2018-09-08 / Top News

Shepler’s Dock Traffic Should Improve in 2019

By Stephanie Fortino

Following an hour-long discussion of traffic concerns at the head of the Shepler’s Dock, the City Council’s Streets Committee agreed to recommend that the Planning Commission approve a request from Melanie Libby and Ira Green to move the main entrance of their new hotel, Waterfront Collection South, from Hoban Alley to Main Street. The amendment to the site plan prompted the Planning Commission to seek more information about the traffic flow at the dock, since a portion of the hotel is built above it. The dock is at the corner of Main and Hoban streets.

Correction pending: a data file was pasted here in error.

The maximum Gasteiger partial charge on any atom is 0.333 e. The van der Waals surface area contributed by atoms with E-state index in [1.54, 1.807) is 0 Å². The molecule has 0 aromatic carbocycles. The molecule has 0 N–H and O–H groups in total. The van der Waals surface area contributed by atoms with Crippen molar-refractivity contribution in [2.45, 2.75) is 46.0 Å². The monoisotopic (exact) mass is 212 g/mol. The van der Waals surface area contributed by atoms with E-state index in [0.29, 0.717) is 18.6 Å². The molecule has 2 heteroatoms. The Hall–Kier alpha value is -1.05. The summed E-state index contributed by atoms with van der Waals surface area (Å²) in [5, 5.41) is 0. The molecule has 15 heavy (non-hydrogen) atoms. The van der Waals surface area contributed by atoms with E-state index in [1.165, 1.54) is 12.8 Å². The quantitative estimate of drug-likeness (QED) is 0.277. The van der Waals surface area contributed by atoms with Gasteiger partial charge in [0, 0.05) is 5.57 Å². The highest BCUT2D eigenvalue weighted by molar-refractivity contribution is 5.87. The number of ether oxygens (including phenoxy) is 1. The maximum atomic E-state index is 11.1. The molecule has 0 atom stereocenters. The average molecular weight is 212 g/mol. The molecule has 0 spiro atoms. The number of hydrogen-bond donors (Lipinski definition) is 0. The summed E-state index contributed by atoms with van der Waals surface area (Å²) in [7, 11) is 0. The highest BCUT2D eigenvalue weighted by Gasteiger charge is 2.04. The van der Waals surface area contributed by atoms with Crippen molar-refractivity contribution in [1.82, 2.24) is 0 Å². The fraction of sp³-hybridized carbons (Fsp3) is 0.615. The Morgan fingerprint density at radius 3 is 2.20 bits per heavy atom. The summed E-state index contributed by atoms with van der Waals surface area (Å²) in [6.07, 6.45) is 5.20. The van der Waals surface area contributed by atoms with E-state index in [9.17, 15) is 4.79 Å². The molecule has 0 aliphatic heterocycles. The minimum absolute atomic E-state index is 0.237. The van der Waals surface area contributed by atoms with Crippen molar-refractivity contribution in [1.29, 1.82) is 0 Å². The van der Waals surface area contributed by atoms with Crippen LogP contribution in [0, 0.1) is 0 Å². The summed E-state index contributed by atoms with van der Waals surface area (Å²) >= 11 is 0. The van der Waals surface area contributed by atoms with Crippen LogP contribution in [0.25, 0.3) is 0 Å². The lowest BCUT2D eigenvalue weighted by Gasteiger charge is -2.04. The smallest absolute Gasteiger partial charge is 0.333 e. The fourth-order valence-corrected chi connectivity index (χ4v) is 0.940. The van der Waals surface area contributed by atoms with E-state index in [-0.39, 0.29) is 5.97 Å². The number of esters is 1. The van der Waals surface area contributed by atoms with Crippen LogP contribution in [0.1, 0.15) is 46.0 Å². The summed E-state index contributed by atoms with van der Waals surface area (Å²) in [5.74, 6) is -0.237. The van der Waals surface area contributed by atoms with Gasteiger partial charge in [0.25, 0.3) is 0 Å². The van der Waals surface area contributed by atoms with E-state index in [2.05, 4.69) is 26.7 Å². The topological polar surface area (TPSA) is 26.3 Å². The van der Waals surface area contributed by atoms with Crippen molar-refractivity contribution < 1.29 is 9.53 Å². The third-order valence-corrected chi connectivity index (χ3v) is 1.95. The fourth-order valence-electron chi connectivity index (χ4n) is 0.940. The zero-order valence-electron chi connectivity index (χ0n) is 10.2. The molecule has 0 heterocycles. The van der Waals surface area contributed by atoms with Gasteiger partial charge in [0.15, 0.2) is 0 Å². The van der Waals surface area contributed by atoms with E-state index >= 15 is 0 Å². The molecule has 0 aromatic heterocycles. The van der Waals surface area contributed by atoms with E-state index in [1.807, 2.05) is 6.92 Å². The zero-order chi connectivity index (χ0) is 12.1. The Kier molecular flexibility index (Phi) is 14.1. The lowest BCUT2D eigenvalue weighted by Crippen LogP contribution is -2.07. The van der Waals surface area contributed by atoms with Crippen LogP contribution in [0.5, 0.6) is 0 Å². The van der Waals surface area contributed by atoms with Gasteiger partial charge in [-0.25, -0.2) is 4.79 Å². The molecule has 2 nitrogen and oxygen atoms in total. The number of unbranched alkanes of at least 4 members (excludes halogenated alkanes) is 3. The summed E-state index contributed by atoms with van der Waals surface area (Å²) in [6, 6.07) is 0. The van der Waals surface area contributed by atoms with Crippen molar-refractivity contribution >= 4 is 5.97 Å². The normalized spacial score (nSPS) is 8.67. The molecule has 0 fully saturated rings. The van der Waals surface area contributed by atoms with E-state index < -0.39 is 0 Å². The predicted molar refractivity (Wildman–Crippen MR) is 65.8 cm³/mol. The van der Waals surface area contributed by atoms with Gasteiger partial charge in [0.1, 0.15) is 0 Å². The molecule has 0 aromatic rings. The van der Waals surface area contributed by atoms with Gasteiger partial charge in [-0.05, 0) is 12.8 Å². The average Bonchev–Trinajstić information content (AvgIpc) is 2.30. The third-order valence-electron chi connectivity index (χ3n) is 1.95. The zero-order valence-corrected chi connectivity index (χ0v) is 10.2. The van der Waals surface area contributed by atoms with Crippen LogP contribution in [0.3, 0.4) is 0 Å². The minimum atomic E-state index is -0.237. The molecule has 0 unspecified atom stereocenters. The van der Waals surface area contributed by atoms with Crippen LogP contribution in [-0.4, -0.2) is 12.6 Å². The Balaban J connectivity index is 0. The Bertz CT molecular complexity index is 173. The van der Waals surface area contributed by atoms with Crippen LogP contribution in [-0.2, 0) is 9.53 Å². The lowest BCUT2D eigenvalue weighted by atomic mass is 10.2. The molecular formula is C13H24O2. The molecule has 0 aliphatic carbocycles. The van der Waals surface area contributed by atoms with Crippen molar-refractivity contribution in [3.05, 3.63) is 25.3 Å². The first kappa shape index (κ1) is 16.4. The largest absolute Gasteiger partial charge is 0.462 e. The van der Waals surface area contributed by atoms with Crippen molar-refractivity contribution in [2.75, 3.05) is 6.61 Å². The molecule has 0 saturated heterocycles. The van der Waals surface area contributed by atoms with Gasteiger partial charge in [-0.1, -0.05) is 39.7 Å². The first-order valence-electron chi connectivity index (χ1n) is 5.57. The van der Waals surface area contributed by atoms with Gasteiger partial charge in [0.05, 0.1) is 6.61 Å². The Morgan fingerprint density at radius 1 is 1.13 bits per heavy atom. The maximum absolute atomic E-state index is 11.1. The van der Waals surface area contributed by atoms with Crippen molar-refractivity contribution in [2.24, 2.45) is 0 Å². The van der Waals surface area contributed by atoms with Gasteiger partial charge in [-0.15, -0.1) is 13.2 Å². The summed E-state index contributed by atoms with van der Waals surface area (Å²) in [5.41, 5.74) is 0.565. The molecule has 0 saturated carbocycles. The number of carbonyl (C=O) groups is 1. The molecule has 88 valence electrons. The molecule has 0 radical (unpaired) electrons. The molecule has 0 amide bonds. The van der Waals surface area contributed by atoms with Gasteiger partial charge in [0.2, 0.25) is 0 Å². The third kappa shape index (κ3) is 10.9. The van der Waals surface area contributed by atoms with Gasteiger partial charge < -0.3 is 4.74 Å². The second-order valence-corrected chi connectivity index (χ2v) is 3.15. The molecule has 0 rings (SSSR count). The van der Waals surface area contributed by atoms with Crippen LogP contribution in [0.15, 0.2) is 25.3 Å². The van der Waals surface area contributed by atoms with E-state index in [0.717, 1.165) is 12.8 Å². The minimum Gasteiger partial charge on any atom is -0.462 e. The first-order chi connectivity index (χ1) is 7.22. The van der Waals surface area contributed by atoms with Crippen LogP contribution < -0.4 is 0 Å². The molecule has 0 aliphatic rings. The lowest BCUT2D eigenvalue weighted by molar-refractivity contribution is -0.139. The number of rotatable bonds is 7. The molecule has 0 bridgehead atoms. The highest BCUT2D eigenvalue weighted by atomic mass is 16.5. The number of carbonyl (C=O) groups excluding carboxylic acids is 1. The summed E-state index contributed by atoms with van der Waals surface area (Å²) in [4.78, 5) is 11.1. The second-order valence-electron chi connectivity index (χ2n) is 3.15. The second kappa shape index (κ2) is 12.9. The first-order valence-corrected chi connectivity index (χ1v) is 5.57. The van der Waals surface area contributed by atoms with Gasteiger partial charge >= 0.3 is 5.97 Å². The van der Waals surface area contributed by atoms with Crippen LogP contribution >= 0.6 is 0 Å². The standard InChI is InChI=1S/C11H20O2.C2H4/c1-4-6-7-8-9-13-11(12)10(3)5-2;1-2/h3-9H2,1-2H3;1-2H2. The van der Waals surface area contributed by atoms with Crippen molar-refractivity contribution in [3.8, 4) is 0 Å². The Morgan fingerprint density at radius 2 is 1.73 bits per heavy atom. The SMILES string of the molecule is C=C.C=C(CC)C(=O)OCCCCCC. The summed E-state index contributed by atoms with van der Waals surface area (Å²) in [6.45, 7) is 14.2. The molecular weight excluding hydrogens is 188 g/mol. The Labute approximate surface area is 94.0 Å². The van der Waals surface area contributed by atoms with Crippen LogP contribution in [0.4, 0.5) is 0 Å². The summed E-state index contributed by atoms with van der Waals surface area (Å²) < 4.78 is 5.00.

“This is the most congested corner on Mackinac Island,” said Mayor Margaret Doud who led the meeting.

Also attending were representatives from the neighboring Ryba’s Lakeview Bike Rental, Shepler’s Ferry, Planning Commission, and Mackinac

Island Carriage Tours.

The main reason for moving the hotel entrance, said Mr. Green, is to avoid congestion of hotel guests and their luggage on Hoban Alley, which is also used by neighboring Lakeview Bike Rental. Moving the entrance requires a change to Main Street façade of the building, which the developers tried to avoid in an effort to get Historic District Commission (HDC) approval. When reviewing the amendment, the HDC agreed that changing the existing single door and window into a double door had little impact on the architectural design.